MARYLAND, U.S. - The second storm in a week barreled down the Northeast, slamming the East Coast with heavy snow and threatening more outages across the region.
The second nor'easter snarled the region from Maryland to Maine on Wednesday afternoon, affecting commute as heavy snow submerged the area, just days after a deadly winter storm left hundreds of thousands without power.
According to forecasters, 48 million people are facing winter storm advisories on Wednesday from the nor'easter, which has dumped major snowfall across the country since it hit the West Coast late last week.
So far, the storm has caused thousands of flight cancellations and is making roads in major cities, including in Philadelphia, New York and Boston treacherous.
Ari Sarsalari, a meteorologist for The Weather Channel was quoted as saying, “There are going to be more power outages. Travel is going to be a mess. This is going to be a really significant storm.”
The storm last weekend pummeled the I-95 corridor with strong rains and winds.
However, the second storm is set to increase the danger levels due to the snow.
The nor'easter is projected to dump the region with snowfall rates of up to 3 inches an hour, at its peak.
The storm is also expected to intensify over the course and will move northward on Thursday morning.
According to forecasters, the storm track has shifted from original projections and is now set to hit part of the Philadelphia-New York corridor hard.
The corridor is one of the most populated regions in the country.
New York City is bracing for a projected 6 to 12 inches of snow, and Portland, Maine are set to witness as much as 18 inches.
Over 2,000 flights were scrapped at airports in Philadelphia, New York, Newark, New Jersey, and Boston on Tuesday.
Meanwhile, Amtrak canceled many of its trains normally scheduled to run in the corridor between Washington, D.C, and Boston.
Mary Flannery, a spokeswoman for Philadelphia International Airport said in a statement, "Right now the runways are largely clear and we haven't had to plow yet. But a lot can change in a few hours."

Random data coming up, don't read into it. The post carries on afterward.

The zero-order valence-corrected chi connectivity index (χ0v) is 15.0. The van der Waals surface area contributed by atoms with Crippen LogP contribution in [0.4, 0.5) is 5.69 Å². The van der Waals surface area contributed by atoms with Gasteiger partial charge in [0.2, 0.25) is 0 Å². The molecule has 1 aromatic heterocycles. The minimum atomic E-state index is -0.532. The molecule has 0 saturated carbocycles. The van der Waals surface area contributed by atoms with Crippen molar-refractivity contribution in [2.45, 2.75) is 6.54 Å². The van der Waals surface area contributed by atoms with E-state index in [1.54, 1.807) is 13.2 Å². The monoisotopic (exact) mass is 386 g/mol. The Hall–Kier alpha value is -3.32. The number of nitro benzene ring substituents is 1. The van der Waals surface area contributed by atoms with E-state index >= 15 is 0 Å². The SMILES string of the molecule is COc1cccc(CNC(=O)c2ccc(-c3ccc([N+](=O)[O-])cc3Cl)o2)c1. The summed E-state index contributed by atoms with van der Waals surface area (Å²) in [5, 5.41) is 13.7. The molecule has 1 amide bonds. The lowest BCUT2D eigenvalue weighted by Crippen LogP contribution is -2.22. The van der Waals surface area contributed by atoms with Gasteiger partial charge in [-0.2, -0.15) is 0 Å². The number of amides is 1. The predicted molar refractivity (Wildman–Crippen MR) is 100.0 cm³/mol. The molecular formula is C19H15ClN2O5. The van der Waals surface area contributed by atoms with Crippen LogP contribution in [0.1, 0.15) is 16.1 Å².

Other areas, including the coastal town of Duxbury, Massachusetts, which faced devastating flooding after part of its seawall was demolished by last week's nor'easter are believed to be susceptible - even as repair works on damaged power lines continues.
Duxbury Town Manager Rene Read told reporters late Tuesday, "The level of concern could be put in one word: gravely.”
While floods and strong gusts are not believed to make the region vulnerable by the second nor'easter - worries are high that the heavy, wet snowfall will cause more strains to power lines already weakened from the heavy winds on Friday.
About 100,000 residents across New York, Pennsylvania, New Jersey, Maryland, Virginia, Delaware, Connecticut, Rhode Island and Massachusetts did not have electricity - according to estimates by utility companies.
According to AccuWeather Senior Meteorologist Alex Sosnowski, “The big problem is that the storm this week is coming so soon after the destructive storm from last Friday. It will disrupt cleanup and restoration operations and is likely to cause a new but less extreme round of travel delays, power outages and damage from falling trees.”